The 2010 pitfall: some less talented producers made the mistake of playing too much with this impressive fruit. The best wines simply made themselves. What was harvested merely had to be fermented, and not much more. Winemakers who couldn’t contain themselves were the ones to make overextracted, hard wines. It simply was not a good idea to do too many pumping overs this year.

In the next posting(s) I will list my personal recommendations. People who follow me know what I’m looking for: purity, freshness, originality. What I do not like: over-extraction, overripeness, an excess use of oak, and make-up in general.

If you’re interested in the more technical details for Bordeaux 2010, and the details regarding the growing season, read the in-depth vintage report by Bill Blatch.

Talking about Bill Blatch: I shouldn't forget to mention Sauternes. I tasted some lovely wines here (e.g. loved the freshness of Guiraud, and Yquem was breathtaking). More about this later.

Finally one word about prices. I expect these to be on the same level as last year. But the wines that have gained much value during the last year, such as the second wines of the premier crus, will be released at a higher price. I wrote about this in detail in an earlier posting. The lower yields this year will help push up the price a bit I'm afraid.

Château Petit Bocq was the first wine to be released, this morning. The price is a modest 2,4% up in comparison to 2009. But it’s known that the prices of the petit châteaux do not move that much. I’m curious what the rest of this week will bring.

To be continued.

Sunday, April 10, 2011

Winefields’ Five Year Anniversary Auction

Dwayne PerreaultWinefields Auctioneers’ first auction of 2011 was held on Sunday April 3rd in the Oranjekerk in Amsterdam. Started exactly five years ago by Milan Veld and Martin Derksen, Winefields has grown into Amsterdam’s second largest wine auction house, regularly holding auctions specifically for wine in both Amsterdam and Singapore.

This was the most successful auction to date, with over 90% of all 522 lots being sold. There were of course wines in almost every style and price class available, but here are the top 10 lots purchased, rated by price per bottle (all lots are for 12 bottles, unless otherwise noted):

1. Château Lafite Rothschild 1986, €18,000
2. Château Lafite Rothschild 1988 (3 bottles), €3,840
3. Château Lafite Rothschild 2008, €13,440
4. Château Clinet 1989, €4,800
5. Château Mouton Rothschild 1995, €3,840
6. Château Latour 1989, €3,840
7. Château Mouton Rothschild 2002, €3,600
8. Château Mouton Rothschild 2001 (6 bottles), €1,740
9. Château Mouton Rothschild 1990 (6 bottles), €1,680
10. Château Latour 1983 (6 bottles), €1,680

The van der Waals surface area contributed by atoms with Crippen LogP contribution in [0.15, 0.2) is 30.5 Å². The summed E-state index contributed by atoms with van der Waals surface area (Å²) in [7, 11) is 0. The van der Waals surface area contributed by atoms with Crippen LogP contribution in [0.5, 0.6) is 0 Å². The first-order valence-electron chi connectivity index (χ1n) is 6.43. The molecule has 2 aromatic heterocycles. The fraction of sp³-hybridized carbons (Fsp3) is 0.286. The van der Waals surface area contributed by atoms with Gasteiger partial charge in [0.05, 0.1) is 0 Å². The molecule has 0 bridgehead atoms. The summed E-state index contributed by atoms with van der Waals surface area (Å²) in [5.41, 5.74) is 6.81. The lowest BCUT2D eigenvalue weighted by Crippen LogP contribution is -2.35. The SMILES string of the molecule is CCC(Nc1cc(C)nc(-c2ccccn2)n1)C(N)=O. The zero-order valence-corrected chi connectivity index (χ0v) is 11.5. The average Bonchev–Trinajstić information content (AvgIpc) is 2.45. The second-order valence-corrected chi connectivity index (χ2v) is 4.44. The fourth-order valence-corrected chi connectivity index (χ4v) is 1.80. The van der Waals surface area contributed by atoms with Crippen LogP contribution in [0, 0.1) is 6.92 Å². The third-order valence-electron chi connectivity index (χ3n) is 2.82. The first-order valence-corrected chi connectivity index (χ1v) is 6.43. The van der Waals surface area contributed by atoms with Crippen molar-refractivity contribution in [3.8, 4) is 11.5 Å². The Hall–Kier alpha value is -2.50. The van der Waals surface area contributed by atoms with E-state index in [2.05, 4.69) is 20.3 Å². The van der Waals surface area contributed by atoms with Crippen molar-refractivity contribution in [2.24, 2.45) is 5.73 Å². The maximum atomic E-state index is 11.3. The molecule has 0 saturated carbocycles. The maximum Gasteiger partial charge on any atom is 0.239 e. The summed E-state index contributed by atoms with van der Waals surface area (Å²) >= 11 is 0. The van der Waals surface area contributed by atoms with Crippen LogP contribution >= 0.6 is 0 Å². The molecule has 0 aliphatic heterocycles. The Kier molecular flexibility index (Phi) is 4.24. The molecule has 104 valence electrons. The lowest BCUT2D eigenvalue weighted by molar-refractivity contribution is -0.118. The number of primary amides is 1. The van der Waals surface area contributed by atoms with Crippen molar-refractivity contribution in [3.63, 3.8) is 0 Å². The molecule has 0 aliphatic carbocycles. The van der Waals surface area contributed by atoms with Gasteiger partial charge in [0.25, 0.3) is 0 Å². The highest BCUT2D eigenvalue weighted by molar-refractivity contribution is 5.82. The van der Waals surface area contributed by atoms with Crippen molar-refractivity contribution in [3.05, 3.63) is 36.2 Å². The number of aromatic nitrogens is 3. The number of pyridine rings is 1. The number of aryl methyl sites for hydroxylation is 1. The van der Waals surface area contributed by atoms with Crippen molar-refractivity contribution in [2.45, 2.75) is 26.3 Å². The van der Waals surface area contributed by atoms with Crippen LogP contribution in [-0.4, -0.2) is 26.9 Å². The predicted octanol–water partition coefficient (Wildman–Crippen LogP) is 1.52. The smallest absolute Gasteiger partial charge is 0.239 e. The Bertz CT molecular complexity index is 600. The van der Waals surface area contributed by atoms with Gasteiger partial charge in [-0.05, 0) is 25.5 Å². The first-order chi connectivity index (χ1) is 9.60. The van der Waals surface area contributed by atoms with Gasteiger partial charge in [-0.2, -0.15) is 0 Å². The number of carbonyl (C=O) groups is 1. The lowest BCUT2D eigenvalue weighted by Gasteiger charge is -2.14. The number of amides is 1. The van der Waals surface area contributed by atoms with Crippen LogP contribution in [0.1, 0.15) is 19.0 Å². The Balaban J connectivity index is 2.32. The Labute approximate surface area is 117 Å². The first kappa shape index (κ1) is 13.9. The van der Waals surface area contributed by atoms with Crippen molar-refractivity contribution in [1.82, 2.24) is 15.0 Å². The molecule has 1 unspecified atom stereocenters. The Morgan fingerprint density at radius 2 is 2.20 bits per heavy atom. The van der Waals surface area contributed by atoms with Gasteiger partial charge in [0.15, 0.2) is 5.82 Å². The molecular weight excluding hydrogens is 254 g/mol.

Once again, we see the Rothschild first growth estates dominating the list, with only Latour and the Pomerol Château Clinet appearing with them. Obviously, the highest prices were paid for Lafite, which because of Asian demand has seen its prices skyrocket. David has been posting quite regularly on this subject. It seems anything Lafite is being purchased and shipped to China.

There were 33 wines opened and available to taste before and during the auction, and I had the privilege to stand behind the table and pour with Mark Savage MW. This remarkable man became a Master of Wine when I was just seventeen and drinking sweet sparkling labrusca wines in Canada. His day involved getting up at 4 am, catching a plane to Amsterdam, controlling every wine for cork, putting in a full day’s service and then accompanying us for dinner. I believe the next day he was off to the Veneto and Friuli.

I was of course too busy pouring these delicious wines to contemplate them much or make tasting notes, but some of the more memorable specimens which touched my lips were the Château Giscours 1975, with practically nothing left of the label but still a lot of wine. The Saint-Aubin 1988 from Domaine Jean Lafouge was Mark Savage’s noteworthy pick, and it was wonderful. Also the Savigny-Les-Beaune ‘Les Grands Liards’ 1979 from Albert Guyot was very intriguing, as was the Château Palmer 1970 (“love those bones,” one afficianado told me).

But strangely, my favourite wine on the table was a Coteaux du Languedoc, La Clape, Château de la Negly ‘La Falaise’ 1998. La Clape is a fairly recent discovery for me and I’m blown away by the sweet fruit and mineral concentration. I’m exploring a lot more of this as you read this, as I am currently in St. Chinian for two weeks. So a blog posting or two on the Languedoc is coming up.

But the crown jewel came later that evening after dinner: a Château d’Yquem 1959, 100 Parker points and all, perhaps the greatest vintage year of the last century. It came with a surfeit of pleasures, perhaps just like 1959, the culmination of a decade of optimism and prosperity. A good token and a great wine: I wonder if the Chinese have discovered it?

Sunday, April 3, 2011

Bordeaux 2010 tastings: follow us real-time

Jan van Roekel and I just arrived at Château Giscours, where we stay in “Ferme Suzanne”, a beautiful guest house from 1877 overlooking the newly trellised vines of this Dutch-owned Margaux cru classé. A fun fact from Benjamin Lewin MW’s great book “What Price Bordeaux?”: at the time the 1855 classification was drawn up Giscours was the most expensive 3rd growth, so it had almost become a 2nd growth... Well, that makes it probably more affordable now.

I’m publishing this short posting while drinking a Château Duthil 2004, very pleasant supple Haut-Médoc (from the Giscours stable) that sets the right mood for this evening. And tomorrow it all starts: tastings, tastings, and more tastings. To give you an idea: we start at nine at Mouton, and then follow Pontet-Canet, Lynch-Bages, Lafite, Latour, and (after a lunch at Rauzan-Ségla), Margaux and Palmer. Plus we’ll taste Sauternes at Château Desmirail. And that’s only day 1, out of five.

After this week I will summarize everything on this blog, but you can already follow our impressions almost real-time on Twitter. It struck me to see how much is already published about this young vintage, and that’s why I will try to restrict myself to the essence of the year. I hope I will succeed.